exeunt [ek-see-uh nt, -oo nt] ExamplesWord Origin verb (used without object)
- (they) go offstage (used formerly as a stage direction, usually preceding the names of the characters): Exeunt soldiers and townspeople.
Origin of exeunt 1475–85; Latin, 3rd person plural present indicative of exīre toDictionary.com Unabridged Based on the Random House Unabridged Dictionary, © Random House, Inc. 2019 Examples from the Web for exeunt Contemporary Examples of exeunt
But his hopes were dashed when Alan replied that he was referring to the final stage direction (Exeunt, bearing off the bodies).
John Ferrier Turing
June 23, 2012
Historical Examples of exeunt
Exeunt all, in the same order as they came, towards the interior of the city.
Karl Gustav Vollmller
As they are about to exeunt, Bob approaches them—Scrooge retires up.
C. Z. Barnett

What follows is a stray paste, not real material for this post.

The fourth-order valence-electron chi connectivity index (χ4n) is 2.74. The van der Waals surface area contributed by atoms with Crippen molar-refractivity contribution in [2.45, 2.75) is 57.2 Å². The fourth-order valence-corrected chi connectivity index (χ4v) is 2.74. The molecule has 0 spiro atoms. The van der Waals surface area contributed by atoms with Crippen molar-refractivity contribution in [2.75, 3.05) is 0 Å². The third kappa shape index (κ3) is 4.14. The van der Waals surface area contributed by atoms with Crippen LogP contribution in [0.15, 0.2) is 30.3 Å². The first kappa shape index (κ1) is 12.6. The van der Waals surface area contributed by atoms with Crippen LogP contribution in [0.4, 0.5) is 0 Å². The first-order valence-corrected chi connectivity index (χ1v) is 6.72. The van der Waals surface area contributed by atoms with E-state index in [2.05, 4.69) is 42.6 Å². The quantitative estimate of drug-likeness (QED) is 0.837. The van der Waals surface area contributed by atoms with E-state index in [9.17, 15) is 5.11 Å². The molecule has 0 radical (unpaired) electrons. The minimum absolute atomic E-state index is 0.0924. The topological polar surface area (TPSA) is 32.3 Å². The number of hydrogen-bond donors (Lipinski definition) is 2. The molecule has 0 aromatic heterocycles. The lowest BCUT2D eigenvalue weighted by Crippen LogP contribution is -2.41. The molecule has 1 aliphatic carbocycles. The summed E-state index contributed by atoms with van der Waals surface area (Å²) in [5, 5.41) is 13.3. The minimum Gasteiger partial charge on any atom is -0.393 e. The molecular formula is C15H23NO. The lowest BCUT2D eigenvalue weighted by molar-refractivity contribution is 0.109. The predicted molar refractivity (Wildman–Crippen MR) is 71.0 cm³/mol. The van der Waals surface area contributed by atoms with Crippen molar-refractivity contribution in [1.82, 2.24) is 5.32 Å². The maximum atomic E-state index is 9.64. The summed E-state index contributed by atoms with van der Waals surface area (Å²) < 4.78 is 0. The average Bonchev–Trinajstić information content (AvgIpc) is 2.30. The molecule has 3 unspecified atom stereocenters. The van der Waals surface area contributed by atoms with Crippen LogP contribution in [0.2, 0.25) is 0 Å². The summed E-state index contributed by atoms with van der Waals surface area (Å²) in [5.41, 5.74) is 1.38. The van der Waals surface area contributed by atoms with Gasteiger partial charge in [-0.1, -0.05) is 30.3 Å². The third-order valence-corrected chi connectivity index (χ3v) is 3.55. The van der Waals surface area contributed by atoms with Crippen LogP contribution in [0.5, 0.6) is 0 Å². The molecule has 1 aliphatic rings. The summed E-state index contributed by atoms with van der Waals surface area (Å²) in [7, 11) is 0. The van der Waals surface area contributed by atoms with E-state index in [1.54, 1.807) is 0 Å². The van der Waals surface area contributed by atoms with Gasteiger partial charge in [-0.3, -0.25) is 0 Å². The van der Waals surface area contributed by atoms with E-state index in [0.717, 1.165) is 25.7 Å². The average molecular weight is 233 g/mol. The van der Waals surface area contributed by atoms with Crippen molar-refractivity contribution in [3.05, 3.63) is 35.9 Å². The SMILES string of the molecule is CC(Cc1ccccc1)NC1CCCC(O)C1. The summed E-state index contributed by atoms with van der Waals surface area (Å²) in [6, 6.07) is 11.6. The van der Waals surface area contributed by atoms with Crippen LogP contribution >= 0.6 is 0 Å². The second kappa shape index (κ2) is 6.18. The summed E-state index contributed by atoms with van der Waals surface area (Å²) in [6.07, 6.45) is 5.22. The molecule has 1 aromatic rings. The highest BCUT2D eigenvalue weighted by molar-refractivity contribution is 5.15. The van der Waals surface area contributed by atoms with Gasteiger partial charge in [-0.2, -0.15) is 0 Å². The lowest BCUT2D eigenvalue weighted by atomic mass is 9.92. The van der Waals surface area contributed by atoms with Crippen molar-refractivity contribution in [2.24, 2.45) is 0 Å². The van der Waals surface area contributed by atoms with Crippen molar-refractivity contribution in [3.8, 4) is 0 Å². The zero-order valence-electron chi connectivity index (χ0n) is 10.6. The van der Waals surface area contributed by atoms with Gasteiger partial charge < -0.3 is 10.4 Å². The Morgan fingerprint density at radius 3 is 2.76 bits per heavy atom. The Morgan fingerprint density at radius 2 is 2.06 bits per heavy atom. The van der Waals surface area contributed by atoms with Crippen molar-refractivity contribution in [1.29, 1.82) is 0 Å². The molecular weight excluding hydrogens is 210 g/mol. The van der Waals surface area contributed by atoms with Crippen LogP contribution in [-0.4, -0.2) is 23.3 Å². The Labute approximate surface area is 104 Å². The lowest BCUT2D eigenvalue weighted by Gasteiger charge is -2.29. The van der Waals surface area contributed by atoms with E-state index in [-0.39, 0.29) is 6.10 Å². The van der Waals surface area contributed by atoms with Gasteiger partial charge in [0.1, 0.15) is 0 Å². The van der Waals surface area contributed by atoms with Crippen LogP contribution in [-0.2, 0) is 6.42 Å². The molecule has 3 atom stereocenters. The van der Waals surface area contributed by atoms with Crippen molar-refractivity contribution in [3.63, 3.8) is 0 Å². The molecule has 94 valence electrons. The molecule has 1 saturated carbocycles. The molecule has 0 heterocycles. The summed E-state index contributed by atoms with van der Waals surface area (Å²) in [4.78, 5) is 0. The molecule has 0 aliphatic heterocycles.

Exeunt, processionally, all except Judith, Ozias and Achior.
So exeunt Mrs. Glibbans, Miss Mally, and the two young ladies.
Exeunt children, and re-enter stewards, each with a blue plate in his hand.
British Dictionary definitions for exeunt exeunt
- they go out: used as a stage direction
Collins English Dictionary – Complete & Unabridged 2012 Digital Edition © William Collins Sons & Co. Ltd. 1979, 1986 © HarperCollins Publishers 1998, 2000, 2003, 2005, 2006, 2007, 2009, 2012 Word Origin and History for exeunt
stage direction, late 15c., from Latin, literally “they go out,” third person plural present indicative of exire (see).
Online Etymology Dictionary, © 2010 Douglas Harper exeunt in Culture exeunt [(ek-see-uhnt, ek-see-oont)]
Aindicating that two or more actors leave the stage. Exeunt is for “They go out.”
The New Dictionary of Cultural Literacy, Third Edition Copyright © 2005 by Houghton Mifflin Harcourt Publishing Company. Published by Houghton Mifflin Harcourt Publishing Company. All rights reserved.